Divorce has a bad reputation. While ending a marriage can definitely be a traumatic experience, it doesn't have to be. In fact, if you've realized that your marriage is little more than words printed on a sheet of paper at this point, moving on can be an opportunity for both of you to stop spending energy spinning your wheels and start living a more independent and vibrant life. Take the right approach and you can part amicably and perhaps even remain friends.
Be up front with your spouse, advises divorce attorney Carol Bailey Medwell. For example, if you've spoken to a lawyer and decided that you want a divorce, don't let the first news your husband hears of the impending split be from the person who served the papers. Rather, discuss your intentions with your husband, letting him know that you care about his well-being, but are planning to move on.
Respect your husband's rights. For example, don't change the locks on the door. Doing so is likely to create conflict along with hurt feelings that may linger. Even though there is little passion and love in your marriage, your husband can still feel a wrench in his gut at the thought of your life together dissolving, particularly in a harsh manner. Rather, if you've asked him to move out, let him know you'll be available to let him in to pick up things he needs, and work out mutually agreeable times for him to do so.
Avoid blaming your husband for a lack of love and the failure of the marriage. Instead, seek to understand the failure of your union by considering that both of you did not have the skills you needed to make it work or may not have handled stressors well, advises clinical psychologist Susan Heitler. Removing judgement can help you both to end the marriage in a friendly manner.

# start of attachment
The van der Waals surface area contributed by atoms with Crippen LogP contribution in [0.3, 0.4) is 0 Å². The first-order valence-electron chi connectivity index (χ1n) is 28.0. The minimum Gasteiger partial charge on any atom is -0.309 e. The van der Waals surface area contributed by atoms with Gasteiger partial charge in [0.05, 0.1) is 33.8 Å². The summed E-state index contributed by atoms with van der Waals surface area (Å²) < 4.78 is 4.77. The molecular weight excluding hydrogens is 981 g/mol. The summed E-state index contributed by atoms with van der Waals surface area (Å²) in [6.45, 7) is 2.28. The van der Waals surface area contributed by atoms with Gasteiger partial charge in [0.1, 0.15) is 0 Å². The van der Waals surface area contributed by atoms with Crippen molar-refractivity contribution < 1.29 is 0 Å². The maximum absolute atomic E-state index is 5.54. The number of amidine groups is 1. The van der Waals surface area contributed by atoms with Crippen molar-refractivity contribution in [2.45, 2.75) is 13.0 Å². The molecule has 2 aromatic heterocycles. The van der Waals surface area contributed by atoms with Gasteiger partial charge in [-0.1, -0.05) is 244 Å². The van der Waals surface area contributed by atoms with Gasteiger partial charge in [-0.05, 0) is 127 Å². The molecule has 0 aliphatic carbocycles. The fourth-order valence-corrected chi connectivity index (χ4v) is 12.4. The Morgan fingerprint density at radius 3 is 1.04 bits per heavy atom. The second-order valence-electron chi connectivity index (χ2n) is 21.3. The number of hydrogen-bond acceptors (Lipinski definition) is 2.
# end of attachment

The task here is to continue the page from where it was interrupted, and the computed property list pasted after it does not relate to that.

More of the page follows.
Hire a mediator. A mediator can help the two of you decide how to distribute property, consider child custody arrangements and determine child support payments. This person will help you and your husband reach agreement on these matters by working to keep the lines of communication open, teaching empathy and keeping you both focused on the task at hand, notes divorce mediator Brian James. In the long run, you can save a considerable amount of money and grief by taking this approach as opposed to working with an attorney who might encourage you to get the "best deal" as possible for yourself without regard for your spouse's feelings or your relationship.
Seek support. Either talk to a good -- and wise -- friend who can help you to sort through your feelings or find a counselor to help you through this transition in your life. Inevitably, difficult emotions will arise as you and your spouse work through your split, and you don't want to find yourself losing your cool because your husband insists on keeping all of the extensive DVD collection, for example.
Wait before diving into another relationship. If you've been in a loveless marriage, you may be vulnerable to the attentions of the first man who looks like he could give a good hug. Getting involved before the dust from your marriage has settled, however, merely adds unnecessary complications to the situation. Don't put your husband in the position of trying to handle jealousy at the same time you both are deciding who will get the house. When you are settled on your own and the divorce is final, then you can consider dating once again.